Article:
The term “amillennial” derives from a (which means “no”) and mille (“thousand”) and annum (which means “years”). The amillennial view denies a literal thousand year reign of Christ on earth or even any millennial-type conditions dominating on earth in the pre-consummation order.
Amillennialists hold that Christ established his kingdom in the first century as a spiritual-redemptive reality. The Church is the focal point of Christ’s redemptive kingdom. It will grow and win many converts to Christ and serve as his witness to the world. The present age is the “millennium,” which is a symbolic value picturing a long period of time. However, Christ’s kingdom will never achieve a majority status in the world and will eventually decline into apostasy as history collapses into the chaos of the great tribulation, opening the door to the Antichrist. Christ will then return to destroy his enemies, resurrect the dead, judge all men, and establish the eternal order.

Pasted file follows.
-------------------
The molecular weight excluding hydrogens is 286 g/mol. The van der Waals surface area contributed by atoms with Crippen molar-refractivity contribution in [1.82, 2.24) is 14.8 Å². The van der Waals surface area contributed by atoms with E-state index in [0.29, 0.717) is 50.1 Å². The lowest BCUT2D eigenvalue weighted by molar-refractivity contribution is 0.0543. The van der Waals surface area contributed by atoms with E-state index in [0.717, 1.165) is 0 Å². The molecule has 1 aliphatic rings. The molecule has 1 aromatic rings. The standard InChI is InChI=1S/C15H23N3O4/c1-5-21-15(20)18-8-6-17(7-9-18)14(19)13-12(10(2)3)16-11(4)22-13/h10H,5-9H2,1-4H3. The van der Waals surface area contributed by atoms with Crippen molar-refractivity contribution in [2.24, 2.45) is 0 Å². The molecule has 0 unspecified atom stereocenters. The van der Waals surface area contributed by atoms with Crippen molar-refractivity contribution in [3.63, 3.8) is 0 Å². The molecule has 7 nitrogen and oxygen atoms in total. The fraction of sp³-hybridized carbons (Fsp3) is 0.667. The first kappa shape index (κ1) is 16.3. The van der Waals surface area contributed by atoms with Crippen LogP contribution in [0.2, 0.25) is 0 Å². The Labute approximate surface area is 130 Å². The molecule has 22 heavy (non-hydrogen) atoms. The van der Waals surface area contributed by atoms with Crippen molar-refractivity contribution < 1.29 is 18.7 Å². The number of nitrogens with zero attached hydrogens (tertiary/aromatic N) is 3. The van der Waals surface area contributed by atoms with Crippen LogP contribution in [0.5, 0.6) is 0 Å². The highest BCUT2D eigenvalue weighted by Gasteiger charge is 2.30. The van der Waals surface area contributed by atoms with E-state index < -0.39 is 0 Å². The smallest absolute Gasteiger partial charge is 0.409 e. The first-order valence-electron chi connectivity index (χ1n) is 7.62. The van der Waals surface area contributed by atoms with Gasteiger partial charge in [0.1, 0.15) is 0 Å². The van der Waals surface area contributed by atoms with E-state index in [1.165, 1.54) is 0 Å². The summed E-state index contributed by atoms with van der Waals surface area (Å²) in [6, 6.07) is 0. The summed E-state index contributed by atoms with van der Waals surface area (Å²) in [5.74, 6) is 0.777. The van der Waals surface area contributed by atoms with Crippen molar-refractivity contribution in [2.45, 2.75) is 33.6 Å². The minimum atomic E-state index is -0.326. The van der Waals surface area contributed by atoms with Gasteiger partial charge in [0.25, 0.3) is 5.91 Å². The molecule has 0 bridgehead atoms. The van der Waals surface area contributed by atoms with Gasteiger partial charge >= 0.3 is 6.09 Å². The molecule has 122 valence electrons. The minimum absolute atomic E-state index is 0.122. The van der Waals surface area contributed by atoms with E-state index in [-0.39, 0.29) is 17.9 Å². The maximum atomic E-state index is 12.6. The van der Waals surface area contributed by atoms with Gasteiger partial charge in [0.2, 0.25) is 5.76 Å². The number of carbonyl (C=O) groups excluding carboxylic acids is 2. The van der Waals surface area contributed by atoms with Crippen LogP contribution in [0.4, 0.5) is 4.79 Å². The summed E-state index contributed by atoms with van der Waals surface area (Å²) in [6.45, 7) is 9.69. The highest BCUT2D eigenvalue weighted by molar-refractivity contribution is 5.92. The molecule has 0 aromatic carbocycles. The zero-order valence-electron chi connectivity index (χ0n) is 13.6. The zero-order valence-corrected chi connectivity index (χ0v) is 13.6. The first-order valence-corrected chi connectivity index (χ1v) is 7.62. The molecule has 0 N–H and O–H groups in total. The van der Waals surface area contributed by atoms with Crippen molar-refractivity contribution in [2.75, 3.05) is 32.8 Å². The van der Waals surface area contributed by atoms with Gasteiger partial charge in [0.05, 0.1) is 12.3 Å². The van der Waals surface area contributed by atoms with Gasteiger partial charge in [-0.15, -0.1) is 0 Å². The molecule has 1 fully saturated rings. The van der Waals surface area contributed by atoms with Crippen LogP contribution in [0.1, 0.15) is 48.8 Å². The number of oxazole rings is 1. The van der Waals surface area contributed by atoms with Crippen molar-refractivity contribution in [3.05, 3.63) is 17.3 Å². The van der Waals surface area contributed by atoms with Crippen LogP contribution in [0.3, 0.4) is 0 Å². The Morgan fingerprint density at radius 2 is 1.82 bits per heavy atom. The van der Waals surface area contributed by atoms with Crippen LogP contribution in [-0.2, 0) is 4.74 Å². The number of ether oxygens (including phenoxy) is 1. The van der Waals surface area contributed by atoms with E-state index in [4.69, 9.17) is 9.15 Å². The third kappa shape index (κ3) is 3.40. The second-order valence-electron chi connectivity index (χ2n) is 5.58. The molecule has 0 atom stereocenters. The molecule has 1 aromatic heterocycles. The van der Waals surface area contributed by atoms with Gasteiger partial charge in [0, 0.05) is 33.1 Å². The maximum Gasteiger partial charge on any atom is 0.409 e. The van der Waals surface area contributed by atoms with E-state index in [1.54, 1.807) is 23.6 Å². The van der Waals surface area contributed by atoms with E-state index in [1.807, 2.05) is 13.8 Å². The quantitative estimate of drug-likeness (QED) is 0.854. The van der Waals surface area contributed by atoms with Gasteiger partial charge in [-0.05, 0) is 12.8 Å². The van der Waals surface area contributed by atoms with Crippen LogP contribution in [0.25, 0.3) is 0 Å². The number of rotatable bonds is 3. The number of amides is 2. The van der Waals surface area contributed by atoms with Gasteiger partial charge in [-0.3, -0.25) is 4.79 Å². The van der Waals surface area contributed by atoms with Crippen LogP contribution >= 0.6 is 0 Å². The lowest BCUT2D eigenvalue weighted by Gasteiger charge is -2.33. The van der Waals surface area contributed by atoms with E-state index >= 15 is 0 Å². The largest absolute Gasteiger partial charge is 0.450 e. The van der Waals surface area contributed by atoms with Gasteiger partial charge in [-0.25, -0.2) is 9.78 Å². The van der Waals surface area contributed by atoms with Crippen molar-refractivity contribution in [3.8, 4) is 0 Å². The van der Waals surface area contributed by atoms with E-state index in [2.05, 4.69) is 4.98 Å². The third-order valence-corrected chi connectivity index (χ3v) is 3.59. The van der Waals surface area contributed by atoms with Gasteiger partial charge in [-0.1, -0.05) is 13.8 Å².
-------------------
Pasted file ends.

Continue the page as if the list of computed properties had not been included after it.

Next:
Thus, this view is pessimistic. As Cornelis Venema expresses it: “amillennialists believe that the biblical descriptions of the inter-advental period suggests that the world’s opposition to Christ and the gospel will endure, even becoming more intense as the present period of history draws to a close.”1 Contemporary defenses of amillennialism can be found in the following books:
Kim Riddlebarger, A Case for Amillennialism: Understanding the End Times (Grand Rapids: Baker, 2003).
Cornelis P. Venema, The Promise of the Future (Edinburgh: Banner of Truth, 2000).
1 Cornelis Venema, The Promise of the Future (Edinburgh: Banner of Truth, 2000), 239; cp. 141, 156, 242.